|This is not what I'm writing about|
This is not what I'm writing about today.
Here is Wikipedia's definition:
In video self-modeling (VSM), individuals observe themselves performing a behavior successfully on video, and then imitate the targeted behavior. Video modeling has been used to teach many skills, including social skills, communication, and athletic performance; it has shown promise as an intervention for children with autism spectrum disorders (ASD).
A couple of years ago, a teacher and I worked with a group of children with autism on specific social skills needed to function in a classroom. These included sitting in a chair correctly, raising a hand to get called on, and saying "Thank You" when given something. We actually worked on many other skills, but these were a few that we could teach through video self-modeling. We had them practice the skill in controlled settings, we recorded them with a digital videocamera, and then I took the raw footage home and edited it painstakingly though Pinnacle Studio. Here's a screenshot of how many cuts and edits needed to be done. We added captions and music, burned DVDs as each chapter was added, and the kids loved it. We had requests from the kids to watch it weekly!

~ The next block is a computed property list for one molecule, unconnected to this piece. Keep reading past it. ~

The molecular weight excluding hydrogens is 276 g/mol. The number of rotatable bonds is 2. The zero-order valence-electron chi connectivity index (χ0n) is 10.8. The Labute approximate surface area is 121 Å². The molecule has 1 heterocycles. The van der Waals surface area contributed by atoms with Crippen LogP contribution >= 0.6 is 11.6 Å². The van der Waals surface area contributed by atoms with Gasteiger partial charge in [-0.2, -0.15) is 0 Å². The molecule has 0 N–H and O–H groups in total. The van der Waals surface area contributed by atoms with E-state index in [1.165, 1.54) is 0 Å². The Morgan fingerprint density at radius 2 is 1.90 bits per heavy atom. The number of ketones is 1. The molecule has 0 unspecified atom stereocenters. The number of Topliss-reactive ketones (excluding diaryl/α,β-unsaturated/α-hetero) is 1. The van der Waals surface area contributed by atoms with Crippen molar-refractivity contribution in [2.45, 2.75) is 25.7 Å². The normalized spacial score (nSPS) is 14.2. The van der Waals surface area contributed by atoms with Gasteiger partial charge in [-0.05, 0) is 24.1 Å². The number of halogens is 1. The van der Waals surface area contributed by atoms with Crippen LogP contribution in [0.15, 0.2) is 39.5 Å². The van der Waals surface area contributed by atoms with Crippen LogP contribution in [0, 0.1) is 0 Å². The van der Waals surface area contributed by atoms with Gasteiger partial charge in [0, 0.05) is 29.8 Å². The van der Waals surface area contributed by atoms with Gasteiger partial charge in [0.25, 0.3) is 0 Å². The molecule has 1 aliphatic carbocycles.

|Pinnacle Studio screenshot|
|Screenshot from video---kids practicing raising hands to be called on.|
Here is a YouTube video explaining more in depth as to what Video Self-Modeling is all about.
Look for more updates as the year progresses!